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[personal profile] kirby1024
I have often heard the saying "Do not go gentle into that good night", and until now I have never actually looked up the original poem. I have often interpreted this line (without knowing the context) as a statement of legacy - To not go gentle into that good night is for one's death to be remembered, for the things a person has done to live on beyond their death. I've often used it explicitly in reference to death where the internet is concerned - death is often reflected online as just an extended silence, no questions asked, just a general sense of "I wonder what happened to that guy?". It is very easy to go gentle into the good night of the internet.

After reading up on Dylan Thomas' poem, I've had it entirely wrong. Dylan's line is an exhortation (to his father in particular) to not accept old age, and to rage against his frailties, become again the militant man he was. While it has much to do with death, it has nothing to do with legacy - it's an exhortation to live life as though you're still young.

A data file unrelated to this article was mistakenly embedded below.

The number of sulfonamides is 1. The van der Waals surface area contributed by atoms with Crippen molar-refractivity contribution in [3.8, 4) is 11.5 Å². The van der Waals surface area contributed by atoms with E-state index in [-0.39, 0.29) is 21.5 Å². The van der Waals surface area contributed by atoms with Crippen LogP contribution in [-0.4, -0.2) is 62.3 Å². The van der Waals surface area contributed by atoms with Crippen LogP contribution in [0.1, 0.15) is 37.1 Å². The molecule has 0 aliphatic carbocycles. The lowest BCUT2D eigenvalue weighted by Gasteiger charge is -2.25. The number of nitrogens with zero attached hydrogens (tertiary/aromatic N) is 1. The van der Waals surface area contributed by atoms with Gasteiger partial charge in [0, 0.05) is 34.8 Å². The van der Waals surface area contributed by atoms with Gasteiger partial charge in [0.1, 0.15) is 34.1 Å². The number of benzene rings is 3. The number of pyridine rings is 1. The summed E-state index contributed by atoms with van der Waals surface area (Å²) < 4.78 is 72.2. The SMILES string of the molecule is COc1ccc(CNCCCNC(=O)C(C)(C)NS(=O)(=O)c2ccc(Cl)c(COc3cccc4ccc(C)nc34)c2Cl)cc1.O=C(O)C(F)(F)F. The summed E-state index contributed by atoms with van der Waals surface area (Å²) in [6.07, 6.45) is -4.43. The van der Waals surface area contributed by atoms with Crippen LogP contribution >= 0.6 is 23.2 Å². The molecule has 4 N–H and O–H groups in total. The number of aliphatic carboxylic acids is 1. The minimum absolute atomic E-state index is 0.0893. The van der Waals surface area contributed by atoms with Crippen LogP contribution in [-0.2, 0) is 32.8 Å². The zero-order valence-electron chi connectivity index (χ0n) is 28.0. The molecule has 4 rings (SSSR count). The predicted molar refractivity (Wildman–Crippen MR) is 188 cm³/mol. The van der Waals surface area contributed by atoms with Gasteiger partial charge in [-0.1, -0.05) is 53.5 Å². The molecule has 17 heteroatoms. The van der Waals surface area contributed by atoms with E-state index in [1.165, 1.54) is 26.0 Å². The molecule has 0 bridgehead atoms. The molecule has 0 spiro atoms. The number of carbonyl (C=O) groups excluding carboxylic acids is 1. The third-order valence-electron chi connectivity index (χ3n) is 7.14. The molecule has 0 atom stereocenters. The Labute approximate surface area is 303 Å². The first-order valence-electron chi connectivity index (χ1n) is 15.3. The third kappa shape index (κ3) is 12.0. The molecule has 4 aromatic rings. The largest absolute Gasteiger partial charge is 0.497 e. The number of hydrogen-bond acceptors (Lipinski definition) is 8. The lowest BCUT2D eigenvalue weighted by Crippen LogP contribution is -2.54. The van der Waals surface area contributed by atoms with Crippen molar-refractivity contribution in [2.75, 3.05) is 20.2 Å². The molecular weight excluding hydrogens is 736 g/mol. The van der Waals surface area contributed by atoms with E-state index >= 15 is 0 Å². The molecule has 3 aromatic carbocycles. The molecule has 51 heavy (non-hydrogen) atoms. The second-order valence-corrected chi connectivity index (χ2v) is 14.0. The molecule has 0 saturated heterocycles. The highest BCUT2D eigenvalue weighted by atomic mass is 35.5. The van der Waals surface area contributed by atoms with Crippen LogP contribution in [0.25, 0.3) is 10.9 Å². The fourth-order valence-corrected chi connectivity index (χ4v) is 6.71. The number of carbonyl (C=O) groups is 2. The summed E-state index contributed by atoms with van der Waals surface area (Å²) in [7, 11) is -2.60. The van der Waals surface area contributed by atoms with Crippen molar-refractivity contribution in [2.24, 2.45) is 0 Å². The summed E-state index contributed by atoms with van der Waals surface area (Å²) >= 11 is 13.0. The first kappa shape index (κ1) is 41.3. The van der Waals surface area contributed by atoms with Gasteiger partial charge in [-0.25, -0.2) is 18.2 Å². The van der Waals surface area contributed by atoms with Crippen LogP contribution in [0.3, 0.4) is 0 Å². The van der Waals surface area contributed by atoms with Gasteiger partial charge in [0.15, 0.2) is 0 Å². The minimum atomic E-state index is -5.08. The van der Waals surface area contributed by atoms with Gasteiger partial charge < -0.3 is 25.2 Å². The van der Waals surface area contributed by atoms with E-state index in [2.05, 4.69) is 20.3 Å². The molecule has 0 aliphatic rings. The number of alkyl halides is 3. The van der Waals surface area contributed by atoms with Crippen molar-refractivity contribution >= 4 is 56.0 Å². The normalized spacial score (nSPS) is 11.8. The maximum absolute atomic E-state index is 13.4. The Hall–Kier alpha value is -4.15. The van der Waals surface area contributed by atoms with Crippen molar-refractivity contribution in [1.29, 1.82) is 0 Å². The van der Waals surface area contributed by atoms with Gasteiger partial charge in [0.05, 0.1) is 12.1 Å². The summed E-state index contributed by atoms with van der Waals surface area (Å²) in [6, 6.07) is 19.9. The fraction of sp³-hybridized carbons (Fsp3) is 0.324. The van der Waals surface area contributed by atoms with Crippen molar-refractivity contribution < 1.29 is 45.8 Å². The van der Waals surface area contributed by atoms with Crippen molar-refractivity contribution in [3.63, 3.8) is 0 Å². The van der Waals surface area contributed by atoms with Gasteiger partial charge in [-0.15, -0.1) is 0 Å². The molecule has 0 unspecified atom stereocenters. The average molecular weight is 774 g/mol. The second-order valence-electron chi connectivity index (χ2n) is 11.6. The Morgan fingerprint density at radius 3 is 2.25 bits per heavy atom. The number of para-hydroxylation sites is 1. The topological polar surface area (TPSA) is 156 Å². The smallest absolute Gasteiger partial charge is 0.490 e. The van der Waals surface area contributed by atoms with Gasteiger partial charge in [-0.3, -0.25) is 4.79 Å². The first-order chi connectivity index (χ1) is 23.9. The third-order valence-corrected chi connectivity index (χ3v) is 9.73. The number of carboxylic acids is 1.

But you know what? I think even knowing what the poem was originally about, I like my interpretation of the line. Certainly, it's a whole lot more relevant to me than the original. But just the same, I think I'll not go gentle into that good night either way, as much as I can.

(no subject)

Date: 2010-07-26 04:29 am (UTC)
From: [personal profile] nixwilliams
interpretation is where it's at!

(no subject)

Date: 2010-07-26 03:50 pm (UTC)
From: [identity profile]
You can rail against the fading of the light either way.

(no subject)

Date: 2010-07-26 03:52 pm (UTC)
From: [identity profile]
BTW, Thomas is great read aloud. Under Milk Wood is the obvious choice, but Fern Hill and others were all written for the voice, not just the eye.

"Eighteen whiskies. I think thats a new record."


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